If you do, do you believe that their voice will be stronger collectively or alone?
If you believe that teachers have more ability to have a say in their schools collectively than alone, then you believe in unions. Whatever frustrations, whatever issues, whatever problems you have with the manner in which a specific union may or may not have acted, so be it. You believe in unions.
We should have a great debate in this country about what teaching and learning looks like. Part of that debate should be about what the role of teacher looks like and how that life is sustainable, livable and just. The teachers unions will be at the table for that conversation. They should be. They need to be.
In our schools, it is very easy to run roughshod over the rights of adults. “It’s for the children… you’re for the children, aren’t you?” It’s an easy sell, and it tugs at the heartstrings of all but the most hardened of hearts. But it’s too often a cheap line, and too many people have used it to push teachers too far, burn them out, abuse their compassion and care.
Teachers unions make sure that individual teachers don’t have to do that every day. They remind administrators that there are limits. And they remind administrators that for teachers do be able to do this job, day in and day out, year after year, teachers need to be taken care of as well.
And they remind politicians, as unions always have, that a fair day’s work is worth a fair day’s wage. And that contracts are not just platitudes, but binding documents.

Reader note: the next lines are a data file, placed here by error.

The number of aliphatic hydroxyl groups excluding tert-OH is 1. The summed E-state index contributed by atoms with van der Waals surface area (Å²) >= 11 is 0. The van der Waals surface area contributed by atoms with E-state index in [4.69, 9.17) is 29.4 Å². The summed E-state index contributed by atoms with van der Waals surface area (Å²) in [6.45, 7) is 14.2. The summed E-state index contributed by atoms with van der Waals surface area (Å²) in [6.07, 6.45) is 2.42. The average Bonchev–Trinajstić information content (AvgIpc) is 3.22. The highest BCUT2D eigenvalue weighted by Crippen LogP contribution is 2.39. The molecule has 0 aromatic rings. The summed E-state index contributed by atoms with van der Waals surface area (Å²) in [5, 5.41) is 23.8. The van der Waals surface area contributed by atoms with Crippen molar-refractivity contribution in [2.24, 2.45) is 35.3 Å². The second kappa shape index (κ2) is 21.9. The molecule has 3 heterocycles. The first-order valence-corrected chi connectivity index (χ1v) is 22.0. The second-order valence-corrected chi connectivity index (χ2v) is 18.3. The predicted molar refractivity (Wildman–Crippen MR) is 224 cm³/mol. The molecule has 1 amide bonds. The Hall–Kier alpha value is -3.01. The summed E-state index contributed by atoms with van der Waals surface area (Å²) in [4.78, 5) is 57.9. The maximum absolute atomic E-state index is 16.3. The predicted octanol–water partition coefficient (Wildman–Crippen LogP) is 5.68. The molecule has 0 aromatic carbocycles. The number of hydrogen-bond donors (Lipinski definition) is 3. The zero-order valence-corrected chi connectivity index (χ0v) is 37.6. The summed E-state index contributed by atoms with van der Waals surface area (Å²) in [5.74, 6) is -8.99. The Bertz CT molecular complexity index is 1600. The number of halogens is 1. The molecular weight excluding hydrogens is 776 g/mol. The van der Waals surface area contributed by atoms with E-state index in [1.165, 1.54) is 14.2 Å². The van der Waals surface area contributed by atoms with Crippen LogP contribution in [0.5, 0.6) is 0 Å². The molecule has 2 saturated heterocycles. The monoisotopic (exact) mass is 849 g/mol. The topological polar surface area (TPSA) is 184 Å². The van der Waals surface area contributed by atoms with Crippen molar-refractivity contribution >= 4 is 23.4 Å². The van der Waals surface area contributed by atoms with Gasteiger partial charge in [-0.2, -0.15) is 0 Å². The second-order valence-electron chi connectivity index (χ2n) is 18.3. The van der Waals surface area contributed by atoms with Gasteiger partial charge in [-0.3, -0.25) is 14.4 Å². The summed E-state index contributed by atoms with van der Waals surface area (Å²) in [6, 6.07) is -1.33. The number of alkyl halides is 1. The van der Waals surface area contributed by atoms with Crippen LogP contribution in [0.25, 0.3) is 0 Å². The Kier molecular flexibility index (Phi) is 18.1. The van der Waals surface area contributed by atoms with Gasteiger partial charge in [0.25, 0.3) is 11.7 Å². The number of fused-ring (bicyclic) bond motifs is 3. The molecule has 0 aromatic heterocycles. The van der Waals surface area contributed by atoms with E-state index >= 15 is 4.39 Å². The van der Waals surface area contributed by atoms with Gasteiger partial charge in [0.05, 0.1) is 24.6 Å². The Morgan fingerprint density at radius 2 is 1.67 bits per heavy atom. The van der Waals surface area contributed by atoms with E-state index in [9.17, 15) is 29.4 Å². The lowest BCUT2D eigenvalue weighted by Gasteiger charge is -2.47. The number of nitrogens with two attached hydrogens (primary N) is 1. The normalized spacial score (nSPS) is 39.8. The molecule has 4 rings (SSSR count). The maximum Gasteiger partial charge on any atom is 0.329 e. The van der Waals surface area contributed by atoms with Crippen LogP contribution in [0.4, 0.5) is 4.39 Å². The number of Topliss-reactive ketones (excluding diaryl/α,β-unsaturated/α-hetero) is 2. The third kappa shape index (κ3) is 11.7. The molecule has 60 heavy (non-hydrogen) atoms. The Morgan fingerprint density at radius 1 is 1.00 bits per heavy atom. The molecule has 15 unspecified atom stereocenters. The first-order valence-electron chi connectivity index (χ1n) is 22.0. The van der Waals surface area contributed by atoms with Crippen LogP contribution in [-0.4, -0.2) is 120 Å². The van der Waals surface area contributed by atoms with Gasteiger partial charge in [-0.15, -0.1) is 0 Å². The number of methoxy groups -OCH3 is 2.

And they remind all of us that those on the front line of the teaching profession have a right to a say in their working life. And that teacher voice is an important - in fact essential - piece of how we will make our schools better more humane places for students, teachers and even (heaven forbid) principals.
And teachers unions remind us that when you say, “We love teachers… the good ones…” you demean the profession, and you demean the hard work that millions of teachers do across America every day.
Unions remind us that whatever those who are recent to the struggle of educating a nation may have some good ideas, but that they must work in concert with the teachers, not against us. Because in the end, they are our schools as much as they are our children’s schools. Our work, our passion, our energy, our lives are in the classroom walls. And we have every bit as much of a right to a say in how our schools will evolve as those who would take our voice from us.
So because unions fundamentally fight for teacher’s rights to have a say in what a democratic education in America looks like, I stand with teachers unions.
[This post is part of the #EduSolidarity postings, started by Stephen Lazar and supported by an incredible group of teachers.]
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The Quote File
"The Celts say that all teachers should be poets because knowledge is dangerous unless it goes through the heart"